If you haven’t already, it’s time to sign up for health insurance for 2018.The deadline is Dec. 15, which is coming up soon. If you don’t apply, you could face penalties or, potentially worse for your health, not have any coverage next year. Benefits start Jan. 1.
The Affordable Care Act created what’s called the Health Insurance Marketplace or exchange for Americans who don’t get health insurance through an employer or government program. This is where you go to compare coverage plans, find out if you qualify for financial assistance and sign up for a plan. In Maine, the marketplace is HealthCare.gov.
You don’t need to worry about signing up if you’re already covered, such as through an employer, Medicare or Medicaid, but eligibility requirements to get benefits are pretty broad. You have to live in the U.S. and be a citizen (or lawfully present), and you can’t be incarcerated.
What you’ll pay for health care each month — your premium — will depend on many different things, but big factors include age, where you live, whether you smoke and your income.
Here are some things to know:
To see if your income is in the range to save money on a plan, and how much you may save, visit www.healthcare.gov/lower-costs. About 85 percent of the roughly 80,000 Maine residents insured under Obamacare in 2017 qualified for subsidies based on their income.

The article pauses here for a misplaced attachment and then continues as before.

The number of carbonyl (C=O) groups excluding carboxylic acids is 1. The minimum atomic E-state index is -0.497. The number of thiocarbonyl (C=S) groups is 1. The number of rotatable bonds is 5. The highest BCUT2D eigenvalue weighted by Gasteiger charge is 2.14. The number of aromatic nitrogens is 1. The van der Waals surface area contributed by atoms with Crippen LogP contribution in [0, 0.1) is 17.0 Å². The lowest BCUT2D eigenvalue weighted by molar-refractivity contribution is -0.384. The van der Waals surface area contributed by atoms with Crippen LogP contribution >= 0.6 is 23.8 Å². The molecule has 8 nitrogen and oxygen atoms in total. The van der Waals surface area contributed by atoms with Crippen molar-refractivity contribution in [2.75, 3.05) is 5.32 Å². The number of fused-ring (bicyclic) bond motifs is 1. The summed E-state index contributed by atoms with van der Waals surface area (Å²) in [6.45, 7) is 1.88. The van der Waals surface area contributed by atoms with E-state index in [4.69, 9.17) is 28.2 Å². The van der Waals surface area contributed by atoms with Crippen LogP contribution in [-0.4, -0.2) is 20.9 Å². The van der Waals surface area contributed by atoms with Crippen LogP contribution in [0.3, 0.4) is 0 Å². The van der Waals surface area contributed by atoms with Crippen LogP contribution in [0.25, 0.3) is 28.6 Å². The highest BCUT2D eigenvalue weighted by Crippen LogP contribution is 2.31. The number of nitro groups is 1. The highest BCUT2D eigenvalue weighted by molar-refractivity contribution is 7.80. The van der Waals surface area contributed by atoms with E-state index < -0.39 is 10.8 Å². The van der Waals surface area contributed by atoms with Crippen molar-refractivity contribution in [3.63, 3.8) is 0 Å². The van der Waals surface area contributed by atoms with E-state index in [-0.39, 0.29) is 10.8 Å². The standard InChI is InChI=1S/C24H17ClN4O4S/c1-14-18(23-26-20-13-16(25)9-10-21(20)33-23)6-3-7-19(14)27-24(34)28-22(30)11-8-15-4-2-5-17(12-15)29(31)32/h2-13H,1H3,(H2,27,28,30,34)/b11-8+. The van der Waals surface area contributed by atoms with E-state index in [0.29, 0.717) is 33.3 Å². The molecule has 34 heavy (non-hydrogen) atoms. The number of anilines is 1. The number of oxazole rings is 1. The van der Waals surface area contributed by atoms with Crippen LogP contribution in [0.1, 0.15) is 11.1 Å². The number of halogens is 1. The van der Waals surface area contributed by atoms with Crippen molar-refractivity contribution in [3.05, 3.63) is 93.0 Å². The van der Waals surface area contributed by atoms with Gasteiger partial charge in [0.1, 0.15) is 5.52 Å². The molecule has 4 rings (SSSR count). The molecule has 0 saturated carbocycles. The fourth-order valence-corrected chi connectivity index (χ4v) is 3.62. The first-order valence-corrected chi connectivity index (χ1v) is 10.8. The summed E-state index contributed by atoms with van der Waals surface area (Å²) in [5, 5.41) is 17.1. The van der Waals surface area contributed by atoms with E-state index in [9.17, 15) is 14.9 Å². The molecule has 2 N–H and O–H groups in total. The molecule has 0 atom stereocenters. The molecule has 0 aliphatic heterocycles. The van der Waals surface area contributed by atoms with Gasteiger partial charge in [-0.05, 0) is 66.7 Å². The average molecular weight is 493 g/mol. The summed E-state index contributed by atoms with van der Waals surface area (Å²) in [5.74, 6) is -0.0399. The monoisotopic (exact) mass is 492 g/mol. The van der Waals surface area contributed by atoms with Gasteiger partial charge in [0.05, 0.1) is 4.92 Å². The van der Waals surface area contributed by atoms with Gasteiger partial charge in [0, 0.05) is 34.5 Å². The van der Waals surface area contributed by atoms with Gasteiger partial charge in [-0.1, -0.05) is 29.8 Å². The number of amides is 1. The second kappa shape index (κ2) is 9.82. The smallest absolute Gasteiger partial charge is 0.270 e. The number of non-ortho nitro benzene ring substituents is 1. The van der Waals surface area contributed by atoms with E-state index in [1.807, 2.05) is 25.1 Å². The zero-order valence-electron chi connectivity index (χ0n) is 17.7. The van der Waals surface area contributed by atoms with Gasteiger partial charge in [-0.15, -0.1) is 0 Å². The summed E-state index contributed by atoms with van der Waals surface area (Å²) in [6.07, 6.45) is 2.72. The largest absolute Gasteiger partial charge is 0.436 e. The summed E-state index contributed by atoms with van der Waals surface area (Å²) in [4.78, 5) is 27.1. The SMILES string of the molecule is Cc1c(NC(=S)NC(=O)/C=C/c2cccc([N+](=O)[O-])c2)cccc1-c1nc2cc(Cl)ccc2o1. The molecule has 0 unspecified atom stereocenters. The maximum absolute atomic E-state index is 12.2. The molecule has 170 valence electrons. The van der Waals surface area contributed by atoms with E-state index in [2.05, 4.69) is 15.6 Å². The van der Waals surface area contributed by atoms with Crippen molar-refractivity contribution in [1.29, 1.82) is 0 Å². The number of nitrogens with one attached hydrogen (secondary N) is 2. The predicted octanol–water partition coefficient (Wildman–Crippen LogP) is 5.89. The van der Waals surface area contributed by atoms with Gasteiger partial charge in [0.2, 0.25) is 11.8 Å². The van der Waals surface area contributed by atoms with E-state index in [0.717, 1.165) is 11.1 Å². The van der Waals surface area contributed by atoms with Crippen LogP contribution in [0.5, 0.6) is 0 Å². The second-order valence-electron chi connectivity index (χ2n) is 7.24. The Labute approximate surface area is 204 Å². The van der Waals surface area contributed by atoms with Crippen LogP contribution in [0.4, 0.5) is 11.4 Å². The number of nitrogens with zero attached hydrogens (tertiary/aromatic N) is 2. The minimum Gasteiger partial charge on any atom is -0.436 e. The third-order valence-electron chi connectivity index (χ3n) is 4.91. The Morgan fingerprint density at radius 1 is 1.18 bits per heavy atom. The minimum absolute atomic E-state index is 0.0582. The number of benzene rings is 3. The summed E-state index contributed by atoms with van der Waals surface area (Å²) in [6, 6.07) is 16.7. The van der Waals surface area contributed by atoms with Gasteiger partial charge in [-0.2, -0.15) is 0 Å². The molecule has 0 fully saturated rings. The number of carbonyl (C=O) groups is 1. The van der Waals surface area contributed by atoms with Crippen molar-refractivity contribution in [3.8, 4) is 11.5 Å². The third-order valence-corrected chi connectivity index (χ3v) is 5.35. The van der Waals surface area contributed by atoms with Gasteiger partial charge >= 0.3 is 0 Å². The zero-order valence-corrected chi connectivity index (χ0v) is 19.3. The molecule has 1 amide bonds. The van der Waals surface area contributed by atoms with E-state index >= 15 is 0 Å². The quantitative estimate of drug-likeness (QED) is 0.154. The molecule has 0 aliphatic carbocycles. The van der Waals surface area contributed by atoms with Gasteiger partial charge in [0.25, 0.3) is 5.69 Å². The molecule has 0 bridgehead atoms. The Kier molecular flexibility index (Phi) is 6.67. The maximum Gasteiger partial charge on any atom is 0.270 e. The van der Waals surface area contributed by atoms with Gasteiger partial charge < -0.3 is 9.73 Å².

You can browse all available plans and their estimated prices at: www.healthcare.gov/see-plans.
And start an application at: www.healthcare.gov/get-coverage
There are people specially trained to help you understand your options and sign up: navigators and health insurance agents or brokers. You can find who is nearest to you by visiting https://localhelp.healthcare.gov.
There are a couple key things to remember when shopping for a plan. For instance, if you know you’ll require more health care, it might be worth it to pay slightly higher premiums but a lower deductible (which is what you have to pay for health care services before your insurance plan kicks in).
Also, Richard Thaler, an economics professor at the University of Chicago, has some advice on determining whether a high-deductible plan is better for you. He’s written up for The New York Times “an imperfect, yet fairly, simple way” to do the calculations. You can check out his tips at www.nytimes.com/2017/11/04/business/which-health-plan-is-cheaper.html.
The Affordable Care Act has been, and continues to be, a political lightning rod, but don’t let the politics distract you from protecting your health and making sure you have coverage.
There is clear evidence that having health insurance increases access to primary care, preventive care, treatment for chronic illnesses, medications and surgery, and ultimately helps people be more financially secure and live longer lives. So don’t forget to sign up by Dec. 15.
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